Letter | Published:

Apparent Recession of Nebulæ and the Nature of Radio Stars

Naturevolume 191pages480481 (1961) | Download Citation

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Abstract

IN a recent communication1m, a brief summary was given of the quantitative evidence in favour of the whirl theory of light and matter, according to which the whole physical universe is the manifestation of Maxwell's electromagnetic waves, wherein the fundamental particles of matter are represented as integral solutions of Maxwell's equations in vacuo, in cylindrical co-ordinates, extended from a low limit of the variable parameter of the integrant solution to infinity (the ‘compound whirl’), while the photons are represented by the same kind of solution but with a finite upper limit (the ‘fragment’). The system of electromagnetic waves represented by the integrant solution was called the ‘simple whirl’1b,1j. The energy of a fully realized compound whirl is finite, notwithstanding its infinite extension in space, and therefore the fundamental particles of matter are stable1b,1j. On the other hand, the total energy of a fully realized fragment would be infinite and therefore it can only be partially realized at the emission and then spread transversally asymptotically tending to its full realization and, at the same time, it must move in the axial direction asymptotically (though with great rapidity) tending to the theoretical ‘Velocity of light’1j. Thus the photon can be regarded as a fragment of a fundamental particle of matter. Its emission, however, does not affect the stability of the emitting fundamental particle, because the upper limit of the integral solution that represents it remains infinite after the emission and only the lower limit becomes slightly higher; its total energy remains finite. The quantum relationship at the emission is determined by Maxwell's electrodynamics1j,f-l,a.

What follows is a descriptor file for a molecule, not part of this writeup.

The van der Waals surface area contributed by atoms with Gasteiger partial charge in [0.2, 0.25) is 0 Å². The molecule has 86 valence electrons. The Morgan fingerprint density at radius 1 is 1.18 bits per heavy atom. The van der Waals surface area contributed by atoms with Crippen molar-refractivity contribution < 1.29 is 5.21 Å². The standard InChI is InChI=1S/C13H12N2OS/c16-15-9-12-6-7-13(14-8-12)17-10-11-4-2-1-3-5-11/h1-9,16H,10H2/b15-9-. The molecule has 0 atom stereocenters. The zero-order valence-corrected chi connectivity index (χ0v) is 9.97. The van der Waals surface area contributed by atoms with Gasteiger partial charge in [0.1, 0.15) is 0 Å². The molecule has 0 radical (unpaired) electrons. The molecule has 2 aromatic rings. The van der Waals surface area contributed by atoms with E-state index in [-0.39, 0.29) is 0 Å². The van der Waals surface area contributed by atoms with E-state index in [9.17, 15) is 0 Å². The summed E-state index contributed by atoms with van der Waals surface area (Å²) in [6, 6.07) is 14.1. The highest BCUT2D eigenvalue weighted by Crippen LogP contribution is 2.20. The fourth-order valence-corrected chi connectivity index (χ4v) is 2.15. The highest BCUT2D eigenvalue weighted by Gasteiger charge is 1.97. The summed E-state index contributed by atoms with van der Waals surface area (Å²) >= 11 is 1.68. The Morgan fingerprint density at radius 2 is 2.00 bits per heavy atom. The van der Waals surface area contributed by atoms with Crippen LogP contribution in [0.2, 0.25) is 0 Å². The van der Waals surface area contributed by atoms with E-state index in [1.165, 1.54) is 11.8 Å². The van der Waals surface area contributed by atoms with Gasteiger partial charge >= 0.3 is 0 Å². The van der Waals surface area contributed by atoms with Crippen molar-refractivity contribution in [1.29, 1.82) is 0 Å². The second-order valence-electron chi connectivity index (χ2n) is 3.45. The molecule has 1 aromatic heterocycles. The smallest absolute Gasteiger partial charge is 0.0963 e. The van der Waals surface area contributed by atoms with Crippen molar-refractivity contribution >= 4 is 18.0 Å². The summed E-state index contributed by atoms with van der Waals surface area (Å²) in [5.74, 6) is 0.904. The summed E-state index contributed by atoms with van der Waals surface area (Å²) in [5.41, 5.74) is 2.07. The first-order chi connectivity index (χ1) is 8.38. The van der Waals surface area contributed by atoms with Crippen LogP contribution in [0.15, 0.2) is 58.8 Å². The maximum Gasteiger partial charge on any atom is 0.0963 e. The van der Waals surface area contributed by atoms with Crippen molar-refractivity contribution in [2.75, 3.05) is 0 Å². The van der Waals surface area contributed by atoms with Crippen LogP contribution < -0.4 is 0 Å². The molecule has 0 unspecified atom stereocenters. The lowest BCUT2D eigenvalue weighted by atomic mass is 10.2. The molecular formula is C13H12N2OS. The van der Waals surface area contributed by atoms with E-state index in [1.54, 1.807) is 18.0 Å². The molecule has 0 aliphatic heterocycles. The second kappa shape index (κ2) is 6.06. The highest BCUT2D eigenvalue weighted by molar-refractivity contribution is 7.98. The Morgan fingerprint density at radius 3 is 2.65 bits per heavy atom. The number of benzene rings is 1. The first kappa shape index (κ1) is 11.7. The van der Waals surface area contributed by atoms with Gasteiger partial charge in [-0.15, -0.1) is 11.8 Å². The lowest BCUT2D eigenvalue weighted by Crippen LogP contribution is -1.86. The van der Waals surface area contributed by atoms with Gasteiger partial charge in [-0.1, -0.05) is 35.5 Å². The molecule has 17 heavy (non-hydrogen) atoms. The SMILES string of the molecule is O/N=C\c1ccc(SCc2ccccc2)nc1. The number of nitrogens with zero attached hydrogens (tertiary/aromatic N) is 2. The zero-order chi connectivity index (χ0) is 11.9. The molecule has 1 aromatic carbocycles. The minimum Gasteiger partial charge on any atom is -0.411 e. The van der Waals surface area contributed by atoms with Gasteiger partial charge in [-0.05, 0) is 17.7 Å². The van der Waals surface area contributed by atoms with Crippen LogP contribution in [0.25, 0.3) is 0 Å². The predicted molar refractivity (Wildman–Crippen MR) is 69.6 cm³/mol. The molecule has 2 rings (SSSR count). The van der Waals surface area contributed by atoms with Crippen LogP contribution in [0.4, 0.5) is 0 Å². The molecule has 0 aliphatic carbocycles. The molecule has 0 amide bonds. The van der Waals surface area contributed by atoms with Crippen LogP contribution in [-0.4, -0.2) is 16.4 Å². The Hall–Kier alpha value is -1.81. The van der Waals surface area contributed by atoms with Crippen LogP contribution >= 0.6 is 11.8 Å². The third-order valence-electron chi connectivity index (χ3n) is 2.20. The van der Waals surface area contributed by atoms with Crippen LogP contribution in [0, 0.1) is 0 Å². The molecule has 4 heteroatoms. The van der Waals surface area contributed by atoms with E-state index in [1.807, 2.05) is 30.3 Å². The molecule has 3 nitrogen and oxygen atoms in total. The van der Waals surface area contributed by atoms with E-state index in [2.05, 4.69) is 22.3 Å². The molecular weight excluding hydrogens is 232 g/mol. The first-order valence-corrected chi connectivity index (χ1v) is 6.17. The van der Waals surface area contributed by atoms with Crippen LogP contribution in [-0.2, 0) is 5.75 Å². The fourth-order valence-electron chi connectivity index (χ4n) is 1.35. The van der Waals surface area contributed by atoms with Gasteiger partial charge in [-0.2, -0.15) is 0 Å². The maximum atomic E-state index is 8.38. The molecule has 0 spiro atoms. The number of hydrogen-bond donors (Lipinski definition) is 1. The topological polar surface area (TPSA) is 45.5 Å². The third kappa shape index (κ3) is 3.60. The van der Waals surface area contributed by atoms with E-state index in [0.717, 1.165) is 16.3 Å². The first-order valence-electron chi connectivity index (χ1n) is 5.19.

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References

  1. 1

    Japolsky, N. S., a, Phil. Mag., 19, 934 (1931); b, 20, 641 (1935); c, 30, 641 (1935); d, 22, 537 (1936); e, 22, 1003 (1936); f, Proc. Nat. Acad. Sci. India, 9 (4), 213 (1939); 10 (1), 19 (1940); g, Nature, 137, 582 (1936); h, 154, 20 (1944); i, 159, 580 (1947); j, Pakistan J. Sci. Res., 111 (Oct. 1949); k, 1 (Jan. 1950); l, Bull. Soc. Belge de Phys. (Jan. 1958); m, Nature, 189, 651 (1961).

  2. 2

    Eddington, Sir Arthur, The Expanding Universe, 67 (1933).

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  1. Department of Electrical Engineering, King's College, London, W.C.2

    • N. S. JAPOLSKY

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https://doi.org/10.1038/191480b0

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